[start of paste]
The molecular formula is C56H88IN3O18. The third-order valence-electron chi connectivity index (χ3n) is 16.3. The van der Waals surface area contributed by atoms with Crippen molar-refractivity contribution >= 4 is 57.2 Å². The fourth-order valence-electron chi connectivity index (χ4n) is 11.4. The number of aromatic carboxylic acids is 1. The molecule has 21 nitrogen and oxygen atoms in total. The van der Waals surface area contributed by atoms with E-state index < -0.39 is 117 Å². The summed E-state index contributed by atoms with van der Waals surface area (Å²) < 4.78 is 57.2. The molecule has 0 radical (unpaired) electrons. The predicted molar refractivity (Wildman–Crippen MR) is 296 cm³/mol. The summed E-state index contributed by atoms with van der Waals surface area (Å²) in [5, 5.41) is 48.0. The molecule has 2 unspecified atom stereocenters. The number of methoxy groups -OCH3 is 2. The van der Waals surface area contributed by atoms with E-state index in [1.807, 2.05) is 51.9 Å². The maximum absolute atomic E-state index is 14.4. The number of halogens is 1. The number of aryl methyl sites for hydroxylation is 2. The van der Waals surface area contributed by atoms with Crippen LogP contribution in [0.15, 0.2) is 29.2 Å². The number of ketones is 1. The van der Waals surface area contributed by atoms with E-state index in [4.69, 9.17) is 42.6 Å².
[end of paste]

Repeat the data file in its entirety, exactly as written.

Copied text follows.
The molecular formula is C56H88IN3O18. The third-order valence-electron chi connectivity index (χ3n) is 16.3. The van der Waals surface area contributed by atoms with Crippen molar-refractivity contribution >= 4 is 57.2 Å². The fourth-order valence-electron chi connectivity index (χ4n) is 11.4. The number of aromatic carboxylic acids is 1. The molecule has 21 nitrogen and oxygen atoms in total. The van der Waals surface area contributed by atoms with E-state index < -0.39 is 117 Å². The summed E-state index contributed by atoms with van der Waals surface area (Å²) < 4.78 is 57.2. The molecule has 0 radical (unpaired) electrons. The predicted molar refractivity (Wildman–Crippen MR) is 296 cm³/mol. The summed E-state index contributed by atoms with van der Waals surface area (Å²) in [5, 5.41) is 48.0. The molecule has 2 unspecified atom stereocenters. The number of methoxy groups -OCH3 is 2. The van der Waals surface area contributed by atoms with E-state index in [1.807, 2.05) is 51.9 Å². The maximum absolute atomic E-state index is 14.4. The number of halogens is 1. The number of aryl methyl sites for hydroxylation is 2. The van der Waals surface area contributed by atoms with Crippen LogP contribution in [0.15, 0.2) is 29.2 Å². The number of ketones is 1. The van der Waals surface area contributed by atoms with E-state index in [4.69, 9.17) is 42.6 Å².